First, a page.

Originally created 09/23/05

Doctors fight drug abuse, mental illness at same time

If not for a new treatment strategy at the Medical College of Georgia, Nicole Wiggins says, she doesn't know where she might be today.

After checking in and out of several facilities to help her kick her crack addiction, Mrs. Wiggins, 44, stopped taking several medications prescribed for her mental illnesses, including depression and schizophrenia.

In February, she was admitted to MCG Hospital with suicidal tendencies.

That's where Dr. Peter Buckley, the chairman of MCG's Department of Psychiatry and Health Behavior, introduced her to the department's dual diagnosis treatment program.

Now sober for two months and taking her medication, Mrs. Wiggins spoke to about 40 people Thurs- day during a forum addressing the problems of substance abuse and mental illness, which often co-exist.

"I am me today, and today I choose not to use," said Mrs. Wiggins, receiving a round of applause from the audience gathered in a conference room at the MCG Alumni Center.

The treatment program addressed her substance abuse problem and her mental illnesses at the same time, she said.

"The more I became clear, the more I had a better understanding of what was going on," said Mrs. Wiggins, who learned how abusing drugs worsened the symptoms of her mental illnesses.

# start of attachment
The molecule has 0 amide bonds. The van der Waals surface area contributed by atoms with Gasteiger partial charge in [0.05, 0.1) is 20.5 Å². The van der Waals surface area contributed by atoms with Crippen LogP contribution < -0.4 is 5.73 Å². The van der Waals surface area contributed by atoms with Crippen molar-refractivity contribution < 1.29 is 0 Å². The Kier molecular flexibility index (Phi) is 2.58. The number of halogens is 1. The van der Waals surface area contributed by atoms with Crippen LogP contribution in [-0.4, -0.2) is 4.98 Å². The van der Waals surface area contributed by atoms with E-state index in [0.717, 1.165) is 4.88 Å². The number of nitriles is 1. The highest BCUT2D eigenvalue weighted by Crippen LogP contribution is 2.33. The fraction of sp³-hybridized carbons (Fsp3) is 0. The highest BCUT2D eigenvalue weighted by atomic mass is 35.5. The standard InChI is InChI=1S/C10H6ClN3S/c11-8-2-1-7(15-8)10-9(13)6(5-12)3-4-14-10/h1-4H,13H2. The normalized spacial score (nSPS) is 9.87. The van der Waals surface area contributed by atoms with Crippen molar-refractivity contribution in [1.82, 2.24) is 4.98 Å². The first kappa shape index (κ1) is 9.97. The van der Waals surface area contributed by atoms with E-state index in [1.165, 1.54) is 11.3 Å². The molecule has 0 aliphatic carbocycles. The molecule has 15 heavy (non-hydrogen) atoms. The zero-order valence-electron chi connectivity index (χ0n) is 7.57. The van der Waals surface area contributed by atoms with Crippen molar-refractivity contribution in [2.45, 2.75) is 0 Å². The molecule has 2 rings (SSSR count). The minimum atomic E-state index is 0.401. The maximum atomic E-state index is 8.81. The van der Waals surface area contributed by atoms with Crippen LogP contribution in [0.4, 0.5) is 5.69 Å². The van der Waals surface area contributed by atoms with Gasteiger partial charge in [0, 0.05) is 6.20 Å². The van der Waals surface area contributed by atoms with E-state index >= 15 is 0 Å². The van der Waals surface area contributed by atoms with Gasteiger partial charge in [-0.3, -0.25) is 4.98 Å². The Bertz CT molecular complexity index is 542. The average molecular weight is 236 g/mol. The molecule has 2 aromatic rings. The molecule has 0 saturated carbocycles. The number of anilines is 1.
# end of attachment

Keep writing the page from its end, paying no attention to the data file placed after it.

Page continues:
Dr. Robert J. Ronis, the co-director of the Ohio Substance Abuse/Mental Illness Coordinating Center of Excellence, was the forum's guest speaker and spoke about treating substance abuse problems and mental illness together.

Dr. Ronis is also interim chairman and director of the Public/Community Psychiatry for the Department of Psychiatry at University Hospitals of Cleveland at Case Western Reserve University School of Medicine.

Dual disorders in patients often lead to worse outcomes, such as suicide, mental illness relapse and family problems, he said.

Numerous studies have shown that integrated treatment of dual disorders is more effective than separate approaches, Dr. Ronis said.

In integrated dual disorder treatment, the same team of clinicians monitor and counsel clients through several stages of treatment.

Today, Mrs. Wiggins continues to see her counselor and physician and keeps up with her medication. She wanted to speak at the forum, sponsored by MCG and Hope House, to show that integrated dual diagnosis treatment is effective.

Relapse is always a possibility, however.

"This is something I continue to work at," she said.

Reach Kate Lewis at (706) 823-3215 or kate.lewis@augustachronicle.com.

Problems go hand-in-hand

More than 23 percent of adults with serious mental illness in the United States were dependent on or abused alcohol or illicit drugs. Twenty percent of adults with substance abuse or dependence problems also had a serious mental illness.

Source: The 2002 National Survey on Drug Use and Health


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